Do you REALLY understand your intentions?
By no means is Eli Roth’s latest flick The Green Inferno meant to be an anti-activist tome. Yes, my title for this review suggests that. Yes, the movie is about a group of young college students on a trek to the Peruvian jungle in an effort to make a pointless scene. Yes, Eli is known for killing off the young, the obnoxious AND the naive in his films — in most gruesome ways, too. But…
… no, Green Inferno is not saying that activism is stupid. It’s saying that young people get easily suckered into things without thinking. It’s saying that cultural luxuries are often taken for granted and deeply ingrained. It’s saying that, maybe, all should be questioned. Even those with the megaphones.
The Green New Deal
Post Occupy Wall Street, filmmakers have been trying to express what this attempt at a movement not only means for America, but what it says about this generation of youth. Garrett Bradley and Joel Potrykus have successfully done this through their works Below Dreams and Buzzard respectively. In those movies, the argument was made that we’re either fighting for nothing or because we’re confused. Without clear focus, our aimless selves dive into one of two areas; self absorbed sociopathic apathy or poorly calculated tries at self preservation. This could, very well, be the ultimate end game of heavy advertising propaganda and soulless rollbacks of political reform, but whatevs. What’s the point of having live streaming capabilities if you don’t know what to capture and how to capture it? We lost before we were born.
Where Eli Roth differs from other cinematic observers is in his solution oriented mindset. Green Inferno actually offers some fairly positive cures to our ills in this always connected / always apart age. Cures that can also be applied to kids looking and hungering for change. The most subtle of which is to try and understand each other. To listen. Really listen. Put away that damn phone and pick up a book once in a while. Of course, eating these people might be seen as one culture’s answer, but the cannibalism at play is more comeuppance for lack of knowledge, lack of understanding and misconstrued relations. It’s not the gore that’ll scare ya; it’s the why behind the meal.
There’s also a sinister sense of humor to the peril Roth puts the students in. Cutting from looks of terror to whimsically laughing villagers tells an interesting story. Sure, they’re headhunters, but this is routine to them. Day to day living. After witnessing a friend being cut up and cooked, a caged protester has to violently go to the bathroom, to the disdain and smug disgust of everyone else. Even in the midst of unspeakable tragedy, they find the time to be offended at the lack of bathroom facilities. Savages.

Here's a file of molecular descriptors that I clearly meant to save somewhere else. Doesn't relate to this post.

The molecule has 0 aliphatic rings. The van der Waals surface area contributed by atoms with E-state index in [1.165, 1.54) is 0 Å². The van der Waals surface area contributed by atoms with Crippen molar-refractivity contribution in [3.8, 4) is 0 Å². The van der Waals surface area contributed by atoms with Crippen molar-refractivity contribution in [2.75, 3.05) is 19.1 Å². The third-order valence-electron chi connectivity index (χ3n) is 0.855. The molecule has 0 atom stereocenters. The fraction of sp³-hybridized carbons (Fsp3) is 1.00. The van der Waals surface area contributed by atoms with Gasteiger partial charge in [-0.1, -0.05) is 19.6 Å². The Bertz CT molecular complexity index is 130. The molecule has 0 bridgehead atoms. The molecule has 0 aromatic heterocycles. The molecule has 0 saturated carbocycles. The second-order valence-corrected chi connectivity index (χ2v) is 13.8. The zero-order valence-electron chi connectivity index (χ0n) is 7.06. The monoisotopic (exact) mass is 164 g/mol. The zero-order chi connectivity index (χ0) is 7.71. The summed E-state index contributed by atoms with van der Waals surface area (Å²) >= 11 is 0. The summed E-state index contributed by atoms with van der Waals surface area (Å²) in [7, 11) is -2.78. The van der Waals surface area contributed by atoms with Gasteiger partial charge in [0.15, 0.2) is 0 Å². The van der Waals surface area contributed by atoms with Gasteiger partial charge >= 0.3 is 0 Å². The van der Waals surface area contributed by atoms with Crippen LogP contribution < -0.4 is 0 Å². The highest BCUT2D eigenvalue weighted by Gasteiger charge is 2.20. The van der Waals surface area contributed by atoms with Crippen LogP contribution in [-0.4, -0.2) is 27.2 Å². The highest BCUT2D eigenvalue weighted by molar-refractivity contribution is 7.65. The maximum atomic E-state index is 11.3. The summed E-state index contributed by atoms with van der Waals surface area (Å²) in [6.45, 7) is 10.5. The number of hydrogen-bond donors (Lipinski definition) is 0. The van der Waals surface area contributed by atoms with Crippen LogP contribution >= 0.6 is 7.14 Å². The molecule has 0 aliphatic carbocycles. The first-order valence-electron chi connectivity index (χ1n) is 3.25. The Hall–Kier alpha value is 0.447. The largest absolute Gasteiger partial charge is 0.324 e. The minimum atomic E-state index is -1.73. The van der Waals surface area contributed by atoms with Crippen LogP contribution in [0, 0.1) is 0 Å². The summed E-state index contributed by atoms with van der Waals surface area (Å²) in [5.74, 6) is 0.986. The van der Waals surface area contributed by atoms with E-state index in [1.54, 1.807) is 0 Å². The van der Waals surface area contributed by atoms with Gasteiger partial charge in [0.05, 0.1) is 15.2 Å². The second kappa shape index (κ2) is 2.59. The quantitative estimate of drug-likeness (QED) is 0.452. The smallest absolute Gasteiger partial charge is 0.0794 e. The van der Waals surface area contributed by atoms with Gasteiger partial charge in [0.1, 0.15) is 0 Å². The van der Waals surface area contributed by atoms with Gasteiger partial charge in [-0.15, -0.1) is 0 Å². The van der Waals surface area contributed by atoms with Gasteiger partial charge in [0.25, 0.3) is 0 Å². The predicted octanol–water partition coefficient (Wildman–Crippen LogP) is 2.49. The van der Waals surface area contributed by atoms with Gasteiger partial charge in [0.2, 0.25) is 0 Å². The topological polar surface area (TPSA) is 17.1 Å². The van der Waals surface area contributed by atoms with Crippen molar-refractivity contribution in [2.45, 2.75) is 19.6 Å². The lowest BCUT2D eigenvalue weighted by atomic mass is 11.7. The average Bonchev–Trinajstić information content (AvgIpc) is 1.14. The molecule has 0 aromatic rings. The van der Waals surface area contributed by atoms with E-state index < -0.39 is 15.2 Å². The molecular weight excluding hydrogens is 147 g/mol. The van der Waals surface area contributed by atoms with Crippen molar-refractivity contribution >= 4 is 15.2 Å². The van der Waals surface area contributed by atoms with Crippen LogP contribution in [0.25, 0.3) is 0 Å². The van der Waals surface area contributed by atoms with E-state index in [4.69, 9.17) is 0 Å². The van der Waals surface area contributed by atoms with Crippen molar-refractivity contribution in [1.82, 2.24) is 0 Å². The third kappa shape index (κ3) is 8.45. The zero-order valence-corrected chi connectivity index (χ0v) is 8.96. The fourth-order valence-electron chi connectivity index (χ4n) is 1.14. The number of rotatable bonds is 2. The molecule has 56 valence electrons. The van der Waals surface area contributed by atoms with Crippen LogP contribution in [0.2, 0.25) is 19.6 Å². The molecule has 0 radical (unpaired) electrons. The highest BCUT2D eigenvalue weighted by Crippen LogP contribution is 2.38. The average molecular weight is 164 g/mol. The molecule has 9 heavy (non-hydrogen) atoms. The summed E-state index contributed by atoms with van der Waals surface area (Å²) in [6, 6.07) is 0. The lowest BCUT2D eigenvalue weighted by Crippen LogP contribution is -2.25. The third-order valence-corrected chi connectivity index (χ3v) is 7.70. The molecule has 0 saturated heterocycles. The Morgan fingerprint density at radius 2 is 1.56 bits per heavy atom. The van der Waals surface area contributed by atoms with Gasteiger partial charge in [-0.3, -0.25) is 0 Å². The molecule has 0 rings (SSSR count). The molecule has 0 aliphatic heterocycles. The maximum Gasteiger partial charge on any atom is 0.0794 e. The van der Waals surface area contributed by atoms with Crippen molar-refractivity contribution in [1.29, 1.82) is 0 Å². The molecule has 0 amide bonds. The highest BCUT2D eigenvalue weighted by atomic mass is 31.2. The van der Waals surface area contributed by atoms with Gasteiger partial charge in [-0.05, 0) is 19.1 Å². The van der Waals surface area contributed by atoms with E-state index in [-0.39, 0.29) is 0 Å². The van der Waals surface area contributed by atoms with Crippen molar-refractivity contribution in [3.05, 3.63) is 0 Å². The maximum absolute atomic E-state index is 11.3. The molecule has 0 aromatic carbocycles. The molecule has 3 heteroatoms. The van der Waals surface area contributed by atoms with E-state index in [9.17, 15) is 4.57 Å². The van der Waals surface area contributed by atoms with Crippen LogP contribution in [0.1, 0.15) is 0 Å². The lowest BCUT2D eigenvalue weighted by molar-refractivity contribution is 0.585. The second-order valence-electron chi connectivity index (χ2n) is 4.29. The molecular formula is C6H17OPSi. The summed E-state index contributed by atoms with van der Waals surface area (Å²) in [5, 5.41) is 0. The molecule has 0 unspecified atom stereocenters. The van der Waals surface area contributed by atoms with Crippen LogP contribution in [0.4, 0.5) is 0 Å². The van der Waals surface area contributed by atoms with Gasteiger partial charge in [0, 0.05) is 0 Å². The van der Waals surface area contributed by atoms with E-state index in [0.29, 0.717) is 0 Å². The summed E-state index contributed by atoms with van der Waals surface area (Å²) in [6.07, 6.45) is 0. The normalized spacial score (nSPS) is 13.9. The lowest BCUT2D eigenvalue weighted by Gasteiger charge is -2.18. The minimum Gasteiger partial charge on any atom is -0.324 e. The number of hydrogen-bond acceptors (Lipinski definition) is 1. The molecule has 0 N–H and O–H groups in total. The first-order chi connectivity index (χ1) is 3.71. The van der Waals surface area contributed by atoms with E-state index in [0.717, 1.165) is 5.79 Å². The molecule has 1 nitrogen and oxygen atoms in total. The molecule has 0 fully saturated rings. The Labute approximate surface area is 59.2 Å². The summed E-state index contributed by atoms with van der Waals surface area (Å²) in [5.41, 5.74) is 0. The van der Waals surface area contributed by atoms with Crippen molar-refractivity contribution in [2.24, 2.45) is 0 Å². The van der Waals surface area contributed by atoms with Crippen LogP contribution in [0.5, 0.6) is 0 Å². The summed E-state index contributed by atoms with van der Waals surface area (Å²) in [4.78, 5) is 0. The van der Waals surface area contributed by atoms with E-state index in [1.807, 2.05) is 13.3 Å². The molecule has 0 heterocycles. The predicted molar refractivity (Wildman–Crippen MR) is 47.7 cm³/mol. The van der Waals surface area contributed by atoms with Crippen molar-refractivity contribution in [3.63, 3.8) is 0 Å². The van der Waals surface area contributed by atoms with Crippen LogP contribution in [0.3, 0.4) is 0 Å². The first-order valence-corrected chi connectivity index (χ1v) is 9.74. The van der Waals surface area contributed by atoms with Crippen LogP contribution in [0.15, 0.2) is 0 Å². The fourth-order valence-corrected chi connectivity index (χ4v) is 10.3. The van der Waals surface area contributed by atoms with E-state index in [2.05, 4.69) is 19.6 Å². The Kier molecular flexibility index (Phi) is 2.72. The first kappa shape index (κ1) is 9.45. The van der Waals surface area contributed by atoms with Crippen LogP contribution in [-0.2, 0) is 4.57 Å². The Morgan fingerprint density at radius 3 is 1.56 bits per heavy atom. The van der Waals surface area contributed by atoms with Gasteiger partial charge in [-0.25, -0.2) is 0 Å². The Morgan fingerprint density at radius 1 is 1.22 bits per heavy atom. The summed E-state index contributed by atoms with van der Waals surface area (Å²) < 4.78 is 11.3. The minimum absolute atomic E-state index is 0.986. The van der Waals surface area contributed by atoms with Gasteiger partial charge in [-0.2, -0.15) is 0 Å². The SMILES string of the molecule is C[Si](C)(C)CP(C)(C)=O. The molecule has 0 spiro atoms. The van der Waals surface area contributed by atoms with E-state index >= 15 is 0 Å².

College campus hucksters turned ideological saviors are not necessarily to be followed. Didn’t The Beatles say to “free your mind instead”? Early in the movie, two female roommates are learned about horrific and barbaric rituals in a classroom. Afterwards, they are invited to a protest meeting, where things only go downhill. Seduced by new to their ears information that fuels anger and what they think is empathy, this horde of spoiled and righteous Americans head off to parts nearly unknown. And for what?
“Don’t think, just act” a protest member says when recruiting others. THIS is the main commentary of the movie. Remember Loose Change? That 9/11 conspiracy desktop “documentary”? It spread like wild fire across my college, and even hooked me a tad with its audaciousness. I WANTED so badly to act, like buy a bumper sticker or something. See? Moral thoughtlessness grabbed at the throat by others who got their first, turning schools into laboratories that churn out monster after monster who think a trending hashtag is a big victory. It’s about as sickening as eating a human alive. It’s about as scary as a foreign culture. It’s about as sad as the destruction of trees and villages by heartless corporations and governments.
Director Eli Roth has opened up the know it all-sters of this country to the most primal of instincts and actions, giving them an education more risky and dangerous than the loan debt that’s commonly associated. Ultimately, it’s up to them to learn, but if only one individual is reached, I’d consider that to be worth the price of admission.
Rating — *****
Scarier than gore and more unnerving than genital mutilation is the fear that, deep down, we don’t really know what we’re doing or even understand why we’re doing it. Hopefully, we live long enough to figure it out.